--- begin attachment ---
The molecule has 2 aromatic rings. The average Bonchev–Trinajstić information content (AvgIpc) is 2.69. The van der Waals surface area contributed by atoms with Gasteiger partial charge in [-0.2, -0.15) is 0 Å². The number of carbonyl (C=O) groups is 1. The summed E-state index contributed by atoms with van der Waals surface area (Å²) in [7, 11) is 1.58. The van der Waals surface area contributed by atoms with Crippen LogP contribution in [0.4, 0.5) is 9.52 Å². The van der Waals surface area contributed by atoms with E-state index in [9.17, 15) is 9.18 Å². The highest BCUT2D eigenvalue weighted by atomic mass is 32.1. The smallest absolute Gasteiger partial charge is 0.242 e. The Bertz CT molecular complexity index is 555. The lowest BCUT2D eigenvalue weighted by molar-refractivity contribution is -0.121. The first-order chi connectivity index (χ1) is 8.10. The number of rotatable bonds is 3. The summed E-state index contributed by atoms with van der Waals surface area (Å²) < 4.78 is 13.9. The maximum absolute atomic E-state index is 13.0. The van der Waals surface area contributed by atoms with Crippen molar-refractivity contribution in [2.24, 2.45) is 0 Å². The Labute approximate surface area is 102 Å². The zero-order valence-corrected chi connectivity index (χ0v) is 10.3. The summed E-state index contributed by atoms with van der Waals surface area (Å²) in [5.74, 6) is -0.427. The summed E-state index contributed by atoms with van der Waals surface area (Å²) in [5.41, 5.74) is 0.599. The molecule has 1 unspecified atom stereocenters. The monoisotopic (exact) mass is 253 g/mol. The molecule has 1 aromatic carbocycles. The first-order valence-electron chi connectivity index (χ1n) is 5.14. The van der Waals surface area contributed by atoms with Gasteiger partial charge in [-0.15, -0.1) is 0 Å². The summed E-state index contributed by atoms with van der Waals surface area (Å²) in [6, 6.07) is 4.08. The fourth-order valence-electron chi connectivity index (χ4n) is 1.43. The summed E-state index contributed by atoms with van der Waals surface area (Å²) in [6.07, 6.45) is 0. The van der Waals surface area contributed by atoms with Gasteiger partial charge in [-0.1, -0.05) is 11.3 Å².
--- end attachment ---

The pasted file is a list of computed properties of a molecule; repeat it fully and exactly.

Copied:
The molecule has 2 aromatic rings. The average Bonchev–Trinajstić information content (AvgIpc) is 2.69. The van der Waals surface area contributed by atoms with Gasteiger partial charge in [-0.2, -0.15) is 0 Å². The number of carbonyl (C=O) groups is 1. The summed E-state index contributed by atoms with van der Waals surface area (Å²) in [7, 11) is 1.58. The van der Waals surface area contributed by atoms with Crippen LogP contribution in [0.4, 0.5) is 9.52 Å². The van der Waals surface area contributed by atoms with E-state index in [9.17, 15) is 9.18 Å². The highest BCUT2D eigenvalue weighted by atomic mass is 32.1. The smallest absolute Gasteiger partial charge is 0.242 e. The Bertz CT molecular complexity index is 555. The lowest BCUT2D eigenvalue weighted by molar-refractivity contribution is -0.121. The first-order chi connectivity index (χ1) is 8.10. The number of rotatable bonds is 3. The summed E-state index contributed by atoms with van der Waals surface area (Å²) < 4.78 is 13.9. The maximum absolute atomic E-state index is 13.0. The van der Waals surface area contributed by atoms with Crippen molar-refractivity contribution in [2.24, 2.45) is 0 Å². The Labute approximate surface area is 102 Å². The zero-order valence-corrected chi connectivity index (χ0v) is 10.3. The summed E-state index contributed by atoms with van der Waals surface area (Å²) in [5.74, 6) is -0.427. The summed E-state index contributed by atoms with van der Waals surface area (Å²) in [5.41, 5.74) is 0.599. The molecule has 1 unspecified atom stereocenters. The monoisotopic (exact) mass is 253 g/mol. The molecule has 1 aromatic carbocycles. The first-order valence-electron chi connectivity index (χ1n) is 5.14. The van der Waals surface area contributed by atoms with Gasteiger partial charge in [-0.15, -0.1) is 0 Å². The summed E-state index contributed by atoms with van der Waals surface area (Å²) in [6, 6.07) is 4.08. The fourth-order valence-electron chi connectivity index (χ4n) is 1.43. The summed E-state index contributed by atoms with van der Waals surface area (Å²) in [6.07, 6.45) is 0. The van der Waals surface area contributed by atoms with Gasteiger partial charge in [-0.1, -0.05) is 11.3 Å².